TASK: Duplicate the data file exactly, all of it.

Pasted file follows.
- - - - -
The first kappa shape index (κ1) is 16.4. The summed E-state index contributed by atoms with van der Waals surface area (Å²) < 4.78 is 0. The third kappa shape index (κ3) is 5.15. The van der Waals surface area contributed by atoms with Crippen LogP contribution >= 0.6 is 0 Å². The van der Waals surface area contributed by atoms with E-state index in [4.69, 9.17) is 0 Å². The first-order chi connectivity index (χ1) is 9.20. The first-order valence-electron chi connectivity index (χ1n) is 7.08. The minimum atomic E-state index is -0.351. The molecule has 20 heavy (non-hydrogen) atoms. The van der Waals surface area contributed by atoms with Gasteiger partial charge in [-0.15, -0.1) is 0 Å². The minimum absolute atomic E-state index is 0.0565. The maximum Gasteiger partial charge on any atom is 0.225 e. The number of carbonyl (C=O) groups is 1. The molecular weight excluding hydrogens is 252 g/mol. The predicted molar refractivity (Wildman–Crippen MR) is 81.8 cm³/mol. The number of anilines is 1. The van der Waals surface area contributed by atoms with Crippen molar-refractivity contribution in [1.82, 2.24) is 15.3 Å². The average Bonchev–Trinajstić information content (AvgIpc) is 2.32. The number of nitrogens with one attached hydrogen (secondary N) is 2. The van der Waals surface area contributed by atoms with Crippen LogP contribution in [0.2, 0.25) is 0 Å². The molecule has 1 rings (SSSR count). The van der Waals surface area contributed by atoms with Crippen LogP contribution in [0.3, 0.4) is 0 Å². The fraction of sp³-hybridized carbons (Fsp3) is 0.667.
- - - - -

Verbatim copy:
The first kappa shape index (κ1) is 16.4. The summed E-state index contributed by atoms with van der Waals surface area (Å²) < 4.78 is 0. The third kappa shape index (κ3) is 5.15. The van der Waals surface area contributed by atoms with Crippen LogP contribution >= 0.6 is 0 Å². The van der Waals surface area contributed by atoms with E-state index in [4.69, 9.17) is 0 Å². The first-order chi connectivity index (χ1) is 9.20. The first-order valence-electron chi connectivity index (χ1n) is 7.08. The minimum atomic E-state index is -0.351. The molecule has 20 heavy (non-hydrogen) atoms. The van der Waals surface area contributed by atoms with Gasteiger partial charge in [-0.15, -0.1) is 0 Å². The minimum absolute atomic E-state index is 0.0565. The maximum Gasteiger partial charge on any atom is 0.225 e. The number of carbonyl (C=O) groups is 1. The molecular weight excluding hydrogens is 252 g/mol. The predicted molar refractivity (Wildman–Crippen MR) is 81.8 cm³/mol. The number of anilines is 1. The van der Waals surface area contributed by atoms with Crippen molar-refractivity contribution in [1.82, 2.24) is 15.3 Å². The average Bonchev–Trinajstić information content (AvgIpc) is 2.32. The number of nitrogens with one attached hydrogen (secondary N) is 2. The van der Waals surface area contributed by atoms with Crippen LogP contribution in [0.2, 0.25) is 0 Å². The molecule has 1 rings (SSSR count). The van der Waals surface area contributed by atoms with Crippen LogP contribution in [0.3, 0.4) is 0 Å². The fraction of sp³-hybridized carbons (Fsp3) is 0.667.